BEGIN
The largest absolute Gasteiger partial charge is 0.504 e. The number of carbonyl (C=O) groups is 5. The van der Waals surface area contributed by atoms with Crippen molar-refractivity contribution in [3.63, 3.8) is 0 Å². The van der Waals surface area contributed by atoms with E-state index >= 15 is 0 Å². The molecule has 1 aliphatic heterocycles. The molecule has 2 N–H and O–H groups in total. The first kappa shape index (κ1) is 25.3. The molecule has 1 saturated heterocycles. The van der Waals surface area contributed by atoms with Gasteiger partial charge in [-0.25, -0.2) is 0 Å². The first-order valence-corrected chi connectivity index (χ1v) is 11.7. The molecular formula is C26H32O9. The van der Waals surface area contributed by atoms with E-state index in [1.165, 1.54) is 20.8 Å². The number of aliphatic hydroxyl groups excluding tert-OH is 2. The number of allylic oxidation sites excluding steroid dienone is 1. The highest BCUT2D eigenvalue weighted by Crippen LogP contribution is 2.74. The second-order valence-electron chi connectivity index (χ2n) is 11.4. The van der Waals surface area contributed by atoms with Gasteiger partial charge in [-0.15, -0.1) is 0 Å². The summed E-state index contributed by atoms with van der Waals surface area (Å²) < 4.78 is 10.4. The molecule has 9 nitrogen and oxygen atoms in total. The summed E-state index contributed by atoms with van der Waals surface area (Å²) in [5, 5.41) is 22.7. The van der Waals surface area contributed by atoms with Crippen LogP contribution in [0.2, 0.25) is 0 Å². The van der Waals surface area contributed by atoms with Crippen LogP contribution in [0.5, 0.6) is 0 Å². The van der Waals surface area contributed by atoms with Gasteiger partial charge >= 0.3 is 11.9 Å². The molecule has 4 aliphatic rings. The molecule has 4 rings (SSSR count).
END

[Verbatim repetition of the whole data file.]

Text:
The largest absolute Gasteiger partial charge is 0.504 e. The number of carbonyl (C=O) groups is 5. The van der Waals surface area contributed by atoms with Crippen molar-refractivity contribution in [3.63, 3.8) is 0 Å². The van der Waals surface area contributed by atoms with E-state index >= 15 is 0 Å². The molecule has 1 aliphatic heterocycles. The molecule has 2 N–H and O–H groups in total. The first kappa shape index (κ1) is 25.3. The molecule has 1 saturated heterocycles. The van der Waals surface area contributed by atoms with Gasteiger partial charge in [-0.25, -0.2) is 0 Å². The first-order valence-corrected chi connectivity index (χ1v) is 11.7. The molecular formula is C26H32O9. The van der Waals surface area contributed by atoms with E-state index in [1.165, 1.54) is 20.8 Å². The number of aliphatic hydroxyl groups excluding tert-OH is 2. The number of allylic oxidation sites excluding steroid dienone is 1. The highest BCUT2D eigenvalue weighted by Crippen LogP contribution is 2.74. The second-order valence-electron chi connectivity index (χ2n) is 11.4. The van der Waals surface area contributed by atoms with Gasteiger partial charge in [-0.15, -0.1) is 0 Å². The summed E-state index contributed by atoms with van der Waals surface area (Å²) < 4.78 is 10.4. The molecule has 9 nitrogen and oxygen atoms in total. The summed E-state index contributed by atoms with van der Waals surface area (Å²) in [5, 5.41) is 22.7. The van der Waals surface area contributed by atoms with Crippen LogP contribution in [0.2, 0.25) is 0 Å². The van der Waals surface area contributed by atoms with Crippen LogP contribution in [0.5, 0.6) is 0 Å². The van der Waals surface area contributed by atoms with Gasteiger partial charge >= 0.3 is 11.9 Å². The molecule has 4 aliphatic rings. The molecule has 4 rings (SSSR count).